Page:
The U.S. National Center for Education Statistics conducted a national assessment earlier this year to measure students’ academic status and capture a panorama of the country’s educational state in the post-pandemic context.
The results — called The Nation’s Report Card — have proven worrying for the authorities of the Department of Education.
The tests were completed between January and March, and student performance results showed the biggest decline in math grades since 1990.
The average score in mathematics, compared to the 2019 assessment, dropped by five points among 236 fourth-graders. For the 274 eighth-graders, the decline was eight points.
The examination was of a range of students from fourth through eighth grade and involved more than 50 states and jurisdictions.
“The average math score of 236 for the fourth grade was 5 points lower than in 2019 and 8 points below the 2019 mark of 274 for eighth grade. The reading score of 217 for fourth grade is down 3 points this year, the same decrease as the eighth-grade score of 260, compared to 2019.
The disappointing results come more than a month after the national assessment released results showing math and reading scores for 9-year-olds, usually, fourth-graders fell between 2020 and 2022 to a level not seen in decades.”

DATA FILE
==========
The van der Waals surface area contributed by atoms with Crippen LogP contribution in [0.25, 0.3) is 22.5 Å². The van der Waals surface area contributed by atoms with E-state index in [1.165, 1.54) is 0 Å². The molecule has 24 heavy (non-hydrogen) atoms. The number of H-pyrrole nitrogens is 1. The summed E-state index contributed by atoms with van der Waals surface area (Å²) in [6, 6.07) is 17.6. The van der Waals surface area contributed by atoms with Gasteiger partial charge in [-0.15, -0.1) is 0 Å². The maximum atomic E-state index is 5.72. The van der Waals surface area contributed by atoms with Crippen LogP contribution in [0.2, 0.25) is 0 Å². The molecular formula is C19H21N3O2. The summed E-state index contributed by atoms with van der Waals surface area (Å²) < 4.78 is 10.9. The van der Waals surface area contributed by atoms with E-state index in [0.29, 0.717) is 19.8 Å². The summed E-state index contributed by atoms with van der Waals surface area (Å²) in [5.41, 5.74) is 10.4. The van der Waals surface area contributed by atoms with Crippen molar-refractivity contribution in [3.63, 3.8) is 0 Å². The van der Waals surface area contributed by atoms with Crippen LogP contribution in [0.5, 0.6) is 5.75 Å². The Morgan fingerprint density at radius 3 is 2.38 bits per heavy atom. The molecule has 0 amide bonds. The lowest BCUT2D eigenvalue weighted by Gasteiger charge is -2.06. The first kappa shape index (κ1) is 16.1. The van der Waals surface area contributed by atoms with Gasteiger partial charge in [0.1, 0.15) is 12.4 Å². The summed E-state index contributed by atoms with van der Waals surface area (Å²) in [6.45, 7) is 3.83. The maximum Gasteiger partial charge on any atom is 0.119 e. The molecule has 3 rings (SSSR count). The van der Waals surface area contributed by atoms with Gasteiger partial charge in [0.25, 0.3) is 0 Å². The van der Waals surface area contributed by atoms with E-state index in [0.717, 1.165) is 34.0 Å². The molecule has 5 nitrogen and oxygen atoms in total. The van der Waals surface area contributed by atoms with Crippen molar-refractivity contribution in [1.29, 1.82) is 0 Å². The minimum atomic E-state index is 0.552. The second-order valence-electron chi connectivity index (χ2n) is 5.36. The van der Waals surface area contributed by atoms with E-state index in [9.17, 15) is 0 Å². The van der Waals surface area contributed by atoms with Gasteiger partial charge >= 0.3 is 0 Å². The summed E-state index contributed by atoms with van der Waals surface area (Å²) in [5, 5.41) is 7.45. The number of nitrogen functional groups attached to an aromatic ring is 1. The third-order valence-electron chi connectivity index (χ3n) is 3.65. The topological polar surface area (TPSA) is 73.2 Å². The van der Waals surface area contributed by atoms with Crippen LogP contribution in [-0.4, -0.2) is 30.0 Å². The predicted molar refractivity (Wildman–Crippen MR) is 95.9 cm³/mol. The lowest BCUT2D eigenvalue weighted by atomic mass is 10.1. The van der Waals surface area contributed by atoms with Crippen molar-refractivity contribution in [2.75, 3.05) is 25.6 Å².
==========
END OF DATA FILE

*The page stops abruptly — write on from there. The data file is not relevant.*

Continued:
The results prompted a call from US Secretary of Education Miguel Cardona insisting that educational institutions use the COVID-package resources approved in 2021 to improve student performance — because that’s why the funds were granted.
The report showed how much the pandemic affected education and revealed that there are more vulnerable sectors. That meant the gap between white students’ performance compared to other demographic groups increased considerably. CNN continues:
Scores on the eighth-grade math exams declined across most racial and ethnic groups as well as for lower, middle and high performing students. Fourth-grade math scores dropped for all racial and ethnic groups except native Hawaiian-Pacific Islanders.
The gaps between White students and Black and Hispanic students were larger in 2022 than three years ago, with greater score declines in math for Black and Hispanic students further widening those gaps.
“What we’re seeing is (lower performing) students … dropping even faster and we’re also seeing students who were not showing declines – students at the top, meaning students at the higher performing levels – they were holding steady before the pandemic or even improving,” Carr said. “Now all the students, regardless of their ability, are dropping. That is the point we need to be taking away from this report.”
Read the full report here.